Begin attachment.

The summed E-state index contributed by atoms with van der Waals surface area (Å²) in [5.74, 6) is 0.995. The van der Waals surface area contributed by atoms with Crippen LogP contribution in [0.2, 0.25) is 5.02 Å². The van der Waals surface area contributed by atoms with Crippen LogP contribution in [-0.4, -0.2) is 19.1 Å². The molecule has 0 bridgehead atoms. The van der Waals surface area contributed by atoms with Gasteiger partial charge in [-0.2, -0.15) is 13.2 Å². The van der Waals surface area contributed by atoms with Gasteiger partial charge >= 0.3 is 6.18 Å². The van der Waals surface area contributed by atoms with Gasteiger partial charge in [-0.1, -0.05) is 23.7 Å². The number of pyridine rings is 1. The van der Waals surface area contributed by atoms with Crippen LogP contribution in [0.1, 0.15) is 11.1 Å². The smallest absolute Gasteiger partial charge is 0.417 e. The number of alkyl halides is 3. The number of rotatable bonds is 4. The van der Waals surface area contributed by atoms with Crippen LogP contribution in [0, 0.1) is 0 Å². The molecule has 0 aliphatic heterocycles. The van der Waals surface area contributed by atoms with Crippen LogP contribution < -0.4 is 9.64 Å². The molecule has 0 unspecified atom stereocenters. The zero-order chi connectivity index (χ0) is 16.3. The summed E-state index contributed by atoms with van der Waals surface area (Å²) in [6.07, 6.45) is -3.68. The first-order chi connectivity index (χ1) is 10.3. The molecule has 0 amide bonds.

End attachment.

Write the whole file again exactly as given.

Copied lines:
The summed E-state index contributed by atoms with van der Waals surface area (Å²) in [5.74, 6) is 0.995. The van der Waals surface area contributed by atoms with Crippen LogP contribution in [0.2, 0.25) is 5.02 Å². The van der Waals surface area contributed by atoms with Crippen LogP contribution in [-0.4, -0.2) is 19.1 Å². The molecule has 0 bridgehead atoms. The van der Waals surface area contributed by atoms with Gasteiger partial charge in [-0.2, -0.15) is 13.2 Å². The van der Waals surface area contributed by atoms with Gasteiger partial charge >= 0.3 is 6.18 Å². The van der Waals surface area contributed by atoms with Gasteiger partial charge in [-0.1, -0.05) is 23.7 Å². The number of pyridine rings is 1. The van der Waals surface area contributed by atoms with Crippen LogP contribution in [0.1, 0.15) is 11.1 Å². The smallest absolute Gasteiger partial charge is 0.417 e. The number of alkyl halides is 3. The number of rotatable bonds is 4. The van der Waals surface area contributed by atoms with Crippen LogP contribution in [0, 0.1) is 0 Å². The molecule has 0 aliphatic heterocycles. The van der Waals surface area contributed by atoms with Crippen LogP contribution < -0.4 is 9.64 Å². The molecule has 0 unspecified atom stereocenters. The zero-order chi connectivity index (χ0) is 16.3. The summed E-state index contributed by atoms with van der Waals surface area (Å²) in [6.07, 6.45) is -3.68. The first-order chi connectivity index (χ1) is 10.3. The molecule has 0 amide bonds.